Mardy: We both know what we like, that’s what we do, that’s how we started. We where discovering our sound while trying things for the album Surf Rap, like I said our ears are the same witch makes it easy to discover our sound. A sound is always developing a bit, so you’re always discovering new/old sound-techniques.

Who were some of your key music influences growing up?

Tizu: For me the earliest influences in my love for hip-hop were Tupac, A Tribe Called Quest, Nas and The Game. When I saw the video of Changes on MTV I went crazy. I was like 7 years old but I remember that I loved that song and everything about it. It still is my favourite song of all time till this day.

My primary school teacher gave me Illmatic and The Black album when I was 11. I was listening more to Arctic Monkeys and Nirvana at that time, but discovered hip-hop again when I saw the Hate It Or Love It video on MTV. That was the second time I fell in love with hip-hop, and this time it stuck with me. The Game was my first concert ever in Amsterdam in 2005. After that I went to Nas’s Hip-Hop Is Dead Tour and not much later I discovered Dutch hiphop through Opgezwolle, DuvelDuvel and Kubus. 

Mardy: When I was growing up I listened a lot to Ray Charles, Red Hot Chilli Peppers, Bob Marley, 50 Cent.

What 3 artist are you listening to most now?

Tizu: At this moment I love Nas’s last album King’s Disease. The beats by Hittboy and the way Nas’s still surprises me with the way he says things and his energy – it just makes me feel good. Ultra Black is such a banger and Car 85 has a nostalgia feeling I love. While doing this interview I realize I’m a very nostalgic dude haha. So Nas is still in my heart till this day. And besides that I love to listen to Andre Hazes, he is a folk singer and local legend. His songs are bluesy, which I love. Not everyday, but Andre Hazes really moves me.

This year I listened a lot to his song ‘Ja Dat Ben Jij’. I love that weird sounding synth with the 80’s vibe. It’s like that producer just played that new 80’s synth for the first time in his life while going crazy on some kind of drug cocktail hahah. It’s really shitty but I love it. It’s definitely not Andre’s best song but it’s fun to listen to, for me. I just found out about Kofi Stone from Birmingham. I love his sound, I just bought his debut album on vinyl Nobody Cares Till Everybody Does, a very fine piece of work in my opinion. I’m also discovering Nick Cave’s track Jubilee Street thanks to the Dutch rapper Sticks. Shout out to Sticks for introducing me to Nick Cave. 

Mardy: Nowadays, I listen a lot to The Notorious B.I.G., Loyle Carner and lately SAULT.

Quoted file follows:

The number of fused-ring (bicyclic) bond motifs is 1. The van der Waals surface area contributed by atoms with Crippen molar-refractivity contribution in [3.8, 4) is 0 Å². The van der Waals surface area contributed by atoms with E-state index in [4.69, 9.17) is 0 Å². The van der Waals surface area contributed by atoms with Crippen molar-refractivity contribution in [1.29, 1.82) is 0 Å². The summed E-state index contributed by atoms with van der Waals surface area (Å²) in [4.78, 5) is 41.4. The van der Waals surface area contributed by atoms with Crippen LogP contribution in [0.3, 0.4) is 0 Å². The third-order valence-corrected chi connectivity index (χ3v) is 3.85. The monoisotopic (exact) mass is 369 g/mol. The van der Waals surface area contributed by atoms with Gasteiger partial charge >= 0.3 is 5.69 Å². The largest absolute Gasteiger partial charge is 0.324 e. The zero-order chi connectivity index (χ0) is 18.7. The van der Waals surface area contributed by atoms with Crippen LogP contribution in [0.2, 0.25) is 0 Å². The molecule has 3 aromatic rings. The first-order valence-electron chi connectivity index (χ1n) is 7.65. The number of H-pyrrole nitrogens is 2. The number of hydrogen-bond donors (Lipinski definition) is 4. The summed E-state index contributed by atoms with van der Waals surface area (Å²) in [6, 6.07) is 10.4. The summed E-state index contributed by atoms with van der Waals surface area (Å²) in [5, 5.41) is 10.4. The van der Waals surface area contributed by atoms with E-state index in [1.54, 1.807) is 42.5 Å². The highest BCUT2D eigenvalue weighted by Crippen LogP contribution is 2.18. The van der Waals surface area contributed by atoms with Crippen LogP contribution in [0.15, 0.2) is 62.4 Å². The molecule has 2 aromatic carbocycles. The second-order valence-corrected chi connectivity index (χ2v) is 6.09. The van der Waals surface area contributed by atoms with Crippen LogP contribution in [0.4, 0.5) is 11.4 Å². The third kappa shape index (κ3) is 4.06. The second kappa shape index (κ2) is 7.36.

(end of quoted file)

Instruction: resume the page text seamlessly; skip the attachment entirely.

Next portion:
For a debut album, the whole project is incredibly professional and plays with complex production techniques. How have you both honed your skills as a producer or MC in such a short period of time?

Tizu: All credits to Mardy for blending all the productions so nicely. I don’t know how he does it, but it works. I just give him samples, he works his magic around it. With the production of Keizer Pinguïns I gave Maarten a very difficult puzzle so solve. My friend Leon gave me the main sample, then I went to look for a trumpet sample and another sample from Donald Byrd. I said to Maarten: Dude this all fits together I just don’t know how. He sat down for hours and hours and around 6 in the morning it all sounded harmonious and smooth as fuck. So 3 complex samples in 1 song combined, that’s Mardy’s magic. 

Credits as well to Daan Börger (Naan on Spotify) he made two beats for the album: Zwaluwen & Witte Rook. And Daan and I did one beat together for the song called ‘Tips’. 

Mardy: I once did some professional training for audio technology and production. I’ve also been playing the piano since I was nine years old. If I can’t figure out something I can always ask one of my friends for help, who are very talented in music. At the and of the song Gemene Delers there was one ‘challenge’. Actually it wasn’t really a challenge. We had to choose one of the four trumpet outros played by Randell Heye.

You guys wrote your fist song “Champie & Assie” while away in Costa Rica, do you guys both surf? 

Tizu: I do mainly, with my girlfriend I visited many nice spots in The Philippines, Morocco and Portugal – all over the world actually. Maarten and I surfed for the first time together three months ago on a very stormy day in Noordwijk. It was really fun, we thought: now that the album is finished we have to go surfing together. I hope that we will do that more often coming years.  

Mardy: I wasn’t there unfortunately. I did some windsurfing in the summer while growing up. I also surf once in a while, not much. The last time I was surfing it was with Tizu during a rainy evening.

We always like to ask a non music related question in all the interviews we do. What 3 places would you recommend someone coming to Amsterdam for the first time too: 1) Hear some great music 2) Get some great food. 3)  Meet local creatives.

Tizu: 1) Paradiso (such a lovely music palace, it’s an old church with nice staff and nice bookings. 2) For me it’s Rakang my favorite That Restaurant on Elandsgracht. Their Green Curry and Massaman Curry are delicious. Everything is declicious and the people of Rakang are the best. 3) Lastly, Café De Duivel, Festina Lente or Nieuwe Anita.

Mardy: 1) Ruk en Pluk 2) Café Bern 3) Skate Cafe.

Lastly, what’s the hope for the future? Do you plan on performing once the hospitality is back open? How can people support you guys until then? 

Tizu: I can’t wait to play more often and have fun with our music. Our releaseshow was big fun and we just did a small livestream show at Recordstore Concerto. You can buy our record there but also by sending us a DM on Instagram. Cheers, stay safe and I hope we can party together soon. Love Tizu. 

Mardy: For sure! As soon as possibly! Until then, our Album is available on Vinyl. In my opinion, listening to a album on vinyl is such a better experience than listening to a album by a simple click on Spotify. If you don’t have it, get yourself a record player these days. Listen to the album on vinyl would be a great support.